Internet TV strides forward in Germany

March 21, 2006

Internet television took another step forward Tuesday following Deutsche Telekom's announcement that it would join forces with software behemoth Microsoft to develop Internet protocol television services to its clients across Germany.

The German telecommunications group said that the alliance will allow it not only to offer television programs online, but also to allow interactive services and other entertainment products on broadband networks. While the two companies did not disclose financial details of the agreement, they said that the German carrier will be using Microsoft's TV IPTV software, and the two companies will work together in marketing the service in Germany as well. This will be Microsoft's single-largest European Internet television internet contract to date, and its second-largest IPTV deal in the world. In addition, this will be the largest European endeavor to make broadband television become the mainstream way of watching TV. Granted, there have already been several attempts across Europe to get Internet TV to take off, including France Telecom's launch of MaLigne TV, which is available in about 10 million homes since its launch in 2003, and Fast Web offers similar services in Italy, while Home Choice and Kingston Communications are some of the IPTV providers in Britain. But the latest Deutsche Telekom deal will be by far the most scrutinized by industry analysts not just in Europe, but worldwide as well given its sheer scale and ambitions.

"Working together, Microsoft and Deutsche Telekom will help create a revolution in TV entertainment for consumers across Germany and France. With its rapidly growing customer base, and the power of next-generation technologies like IPTV, Deutsche Telekom has the potential to deliver exciting new connected-entertainment services across the range of consumer devices in the home," said Steve Ballmer, chief executive officer of Microsoft in announcing the deal.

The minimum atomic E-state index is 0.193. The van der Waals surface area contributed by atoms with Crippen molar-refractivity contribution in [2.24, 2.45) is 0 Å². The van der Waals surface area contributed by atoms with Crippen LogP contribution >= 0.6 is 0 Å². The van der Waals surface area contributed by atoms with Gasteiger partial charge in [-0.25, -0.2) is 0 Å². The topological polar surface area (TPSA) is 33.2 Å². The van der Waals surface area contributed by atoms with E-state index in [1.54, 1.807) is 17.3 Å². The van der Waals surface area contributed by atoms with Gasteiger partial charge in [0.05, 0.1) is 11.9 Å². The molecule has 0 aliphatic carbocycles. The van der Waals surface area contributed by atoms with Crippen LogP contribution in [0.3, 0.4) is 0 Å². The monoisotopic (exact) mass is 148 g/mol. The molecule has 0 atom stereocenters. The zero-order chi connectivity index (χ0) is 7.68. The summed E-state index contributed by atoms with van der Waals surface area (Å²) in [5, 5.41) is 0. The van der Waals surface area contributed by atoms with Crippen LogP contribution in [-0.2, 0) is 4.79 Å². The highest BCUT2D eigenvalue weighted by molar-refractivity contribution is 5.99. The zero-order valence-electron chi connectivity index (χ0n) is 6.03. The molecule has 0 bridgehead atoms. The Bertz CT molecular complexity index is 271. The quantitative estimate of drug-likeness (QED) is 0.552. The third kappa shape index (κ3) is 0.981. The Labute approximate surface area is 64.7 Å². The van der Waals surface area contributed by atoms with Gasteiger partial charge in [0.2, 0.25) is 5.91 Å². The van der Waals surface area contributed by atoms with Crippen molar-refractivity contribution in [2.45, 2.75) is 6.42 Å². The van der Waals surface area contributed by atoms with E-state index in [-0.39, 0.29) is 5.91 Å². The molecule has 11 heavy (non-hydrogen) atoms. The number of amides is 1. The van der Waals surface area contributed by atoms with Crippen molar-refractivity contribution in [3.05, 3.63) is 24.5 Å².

Some of the features that will be available on broadband-based television that is not accessible on terrestrial TV networks include having interactive functions to respond to polls and other services on programs. By introducing interactive television on broadband, viewers will have access to applications such as voting on programs that are actually on air, get details of sports scores and league tables, and take part in competitions to win prizes.

In addition, viewers will be able to digitally record programs and have access to video on demand, to enable them to select films or television series at a touch of a button without having to look at TV guides and wait for their favorite show to start at a pre-established time. They will also have access to pay-per-view television, and have the ability to pause live shows.

The broadband service will be delivered through a VDSL network that is currently being extended across Germany, and it should allow a bandwidth of up to 50 megabits per second. The plan it to launch the service in a few months' time in ten major German cities including Berlin, Hamburg, Cologne, and Munich.